The Mark Blog

Not One for Good-byes

I've never been one for good-byes. I'm the person who lingers on the curb at the airport, or stands in front of my house waving until the car disappears around the corner, or runs back inside a friend's apartment to give her another hug. But, whether I refuse to say good-bye or not, the Mark Program is going to say farewell to me on June 29th, the date of our Final Review.

Last week, we had our last workshop and, tomorrow, our final manuscripts are due. In a month, at the Review, we will be challenged to think through and discuss our projects. The program isn't done, but we're in the final phase. I've never been one for good-byes and I know that saying good-bye to this program is going to be no different.

So, as I mold and polish my manuscript to be its best self and contemplate what I might be asked at the Review, I also feel the need to think about what it will be like after the program. My hope is that, in mentally preparing myself, I can make this transition smooth, happy, and productive. Here are some of the ways -- ranging from the small and idiosyncratic to the broad and goal-oriented -- that I am trying to prepare myself:

• Re-subscribing to The New Yorker. (There's something about its arrival each week that creates a nice rhythm and keeps me feeling looped in to contemporary news and writing.)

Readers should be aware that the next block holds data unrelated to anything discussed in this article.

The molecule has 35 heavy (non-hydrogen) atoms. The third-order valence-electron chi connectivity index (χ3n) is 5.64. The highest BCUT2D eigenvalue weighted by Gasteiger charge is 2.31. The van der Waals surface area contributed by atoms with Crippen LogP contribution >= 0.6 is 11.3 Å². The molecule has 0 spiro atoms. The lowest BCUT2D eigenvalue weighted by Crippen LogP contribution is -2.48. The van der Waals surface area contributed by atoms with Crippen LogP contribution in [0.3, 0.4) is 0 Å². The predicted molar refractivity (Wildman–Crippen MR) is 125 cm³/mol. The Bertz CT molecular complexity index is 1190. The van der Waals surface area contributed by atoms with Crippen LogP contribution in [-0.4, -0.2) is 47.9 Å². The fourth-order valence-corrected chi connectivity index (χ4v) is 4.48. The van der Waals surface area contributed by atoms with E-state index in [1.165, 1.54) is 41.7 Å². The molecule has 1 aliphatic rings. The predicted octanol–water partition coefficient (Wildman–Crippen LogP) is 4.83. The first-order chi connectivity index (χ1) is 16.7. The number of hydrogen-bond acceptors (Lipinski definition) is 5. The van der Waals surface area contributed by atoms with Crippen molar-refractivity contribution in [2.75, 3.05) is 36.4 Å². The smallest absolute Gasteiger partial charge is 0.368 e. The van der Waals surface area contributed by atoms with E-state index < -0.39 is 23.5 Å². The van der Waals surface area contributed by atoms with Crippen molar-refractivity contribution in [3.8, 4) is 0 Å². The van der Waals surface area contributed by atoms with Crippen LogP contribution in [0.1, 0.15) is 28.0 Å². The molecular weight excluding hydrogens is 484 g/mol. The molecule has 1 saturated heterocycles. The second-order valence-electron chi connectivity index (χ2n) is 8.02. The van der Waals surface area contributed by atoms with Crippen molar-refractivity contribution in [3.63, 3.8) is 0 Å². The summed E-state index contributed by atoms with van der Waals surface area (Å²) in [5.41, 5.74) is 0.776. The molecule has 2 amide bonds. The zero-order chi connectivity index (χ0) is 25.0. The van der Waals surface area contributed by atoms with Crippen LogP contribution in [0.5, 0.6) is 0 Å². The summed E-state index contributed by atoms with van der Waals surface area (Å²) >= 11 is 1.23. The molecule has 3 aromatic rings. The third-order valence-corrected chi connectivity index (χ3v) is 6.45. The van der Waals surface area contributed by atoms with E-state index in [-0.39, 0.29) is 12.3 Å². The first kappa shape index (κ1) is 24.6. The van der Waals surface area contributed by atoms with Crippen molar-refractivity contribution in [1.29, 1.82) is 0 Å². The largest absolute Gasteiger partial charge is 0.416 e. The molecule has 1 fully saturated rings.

• Creating a comprehensive reading list of both fiction and craft books for myself. (I know George Saunder's new Tenth of December will be on this list, as well as more Aimee Bender, Toni Morrison, and Denis Johnson. I've been meaning to read Charles Baxter's craft book, Burning Down the House, for a long while.)

• Cleaning off my desk.

• Developing a strong and clear outline of my novel. (This will include which chapters are working as they are, which chapters call for revision, and which need to be written.)

• Seeking and reading books that are successfully narrated from a first-person adolescent point-of-view. (My novel is told from the perspective of a 15-year-old girl, Lillian. I'd love suggestions.)

• Organizing a calendar of deadlines to apply to conferences and fellowships and to submit to contests and journals.

• Thinking through concrete writing goals and next steps. (For the Final Review, each of us is required to make a list of writing goals. For myself, I'd also like to set some deadlines for each of these: when will I have X chapter written by? when will I revise X by?)

• Reconnecting with writing friends and setting dates for exchanging pages and workshopping together. (I love community and find it so helpful--and fun--to read each other's work and to give and receive feedback.)

I don't look forward to bidding farewell to The Mark Program. Yet, at the same time, I am anxious to launch into the next phase of writing and revising, confident that--as a direct result of this program--I am in a better place to finish my novel. When I have to wave good-bye and pack my bags, I'll do so knowing that a deep, positive mark has been left on my novel and, even more, on me as a writer.